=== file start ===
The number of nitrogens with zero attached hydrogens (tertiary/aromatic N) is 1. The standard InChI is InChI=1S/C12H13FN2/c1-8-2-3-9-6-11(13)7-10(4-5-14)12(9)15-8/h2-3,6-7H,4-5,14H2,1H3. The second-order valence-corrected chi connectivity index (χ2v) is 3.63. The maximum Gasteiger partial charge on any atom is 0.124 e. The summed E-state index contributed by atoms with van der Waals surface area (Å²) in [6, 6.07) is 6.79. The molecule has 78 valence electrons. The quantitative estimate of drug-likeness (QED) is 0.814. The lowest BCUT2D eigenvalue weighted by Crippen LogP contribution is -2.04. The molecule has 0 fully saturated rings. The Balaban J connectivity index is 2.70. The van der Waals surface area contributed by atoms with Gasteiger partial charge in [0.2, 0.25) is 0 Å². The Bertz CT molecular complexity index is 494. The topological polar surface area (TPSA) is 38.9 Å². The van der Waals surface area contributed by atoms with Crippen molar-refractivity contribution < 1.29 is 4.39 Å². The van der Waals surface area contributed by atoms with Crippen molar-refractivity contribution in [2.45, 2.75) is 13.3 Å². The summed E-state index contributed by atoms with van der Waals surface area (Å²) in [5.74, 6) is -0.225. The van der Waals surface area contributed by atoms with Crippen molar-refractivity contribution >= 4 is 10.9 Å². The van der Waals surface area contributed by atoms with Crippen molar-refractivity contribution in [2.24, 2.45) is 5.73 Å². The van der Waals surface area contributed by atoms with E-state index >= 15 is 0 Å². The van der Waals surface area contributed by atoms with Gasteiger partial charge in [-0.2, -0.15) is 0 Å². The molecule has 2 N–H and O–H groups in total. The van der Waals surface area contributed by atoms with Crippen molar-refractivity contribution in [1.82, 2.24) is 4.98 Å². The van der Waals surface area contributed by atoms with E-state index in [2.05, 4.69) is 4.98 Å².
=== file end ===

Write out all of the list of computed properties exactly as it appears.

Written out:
The number of nitrogens with zero attached hydrogens (tertiary/aromatic N) is 1. The standard InChI is InChI=1S/C12H13FN2/c1-8-2-3-9-6-11(13)7-10(4-5-14)12(9)15-8/h2-3,6-7H,4-5,14H2,1H3. The second-order valence-corrected chi connectivity index (χ2v) is 3.63. The maximum Gasteiger partial charge on any atom is 0.124 e. The summed E-state index contributed by atoms with van der Waals surface area (Å²) in [6, 6.07) is 6.79. The molecule has 78 valence electrons. The quantitative estimate of drug-likeness (QED) is 0.814. The lowest BCUT2D eigenvalue weighted by Crippen LogP contribution is -2.04. The molecule has 0 fully saturated rings. The Balaban J connectivity index is 2.70. The van der Waals surface area contributed by atoms with Gasteiger partial charge in [0.2, 0.25) is 0 Å². The Bertz CT molecular complexity index is 494. The topological polar surface area (TPSA) is 38.9 Å². The van der Waals surface area contributed by atoms with Crippen molar-refractivity contribution < 1.29 is 4.39 Å². The van der Waals surface area contributed by atoms with Crippen molar-refractivity contribution in [2.45, 2.75) is 13.3 Å². The summed E-state index contributed by atoms with van der Waals surface area (Å²) in [5.74, 6) is -0.225. The van der Waals surface area contributed by atoms with Crippen molar-refractivity contribution >= 4 is 10.9 Å². The van der Waals surface area contributed by atoms with Crippen molar-refractivity contribution in [2.24, 2.45) is 5.73 Å². The van der Waals surface area contributed by atoms with E-state index >= 15 is 0 Å². The van der Waals surface area contributed by atoms with Gasteiger partial charge in [-0.2, -0.15) is 0 Å². The molecule has 2 N–H and O–H groups in total. The van der Waals surface area contributed by atoms with Crippen molar-refractivity contribution in [1.82, 2.24) is 4.98 Å². The van der Waals surface area contributed by atoms with E-state index in [2.05, 4.69) is 4.98 Å².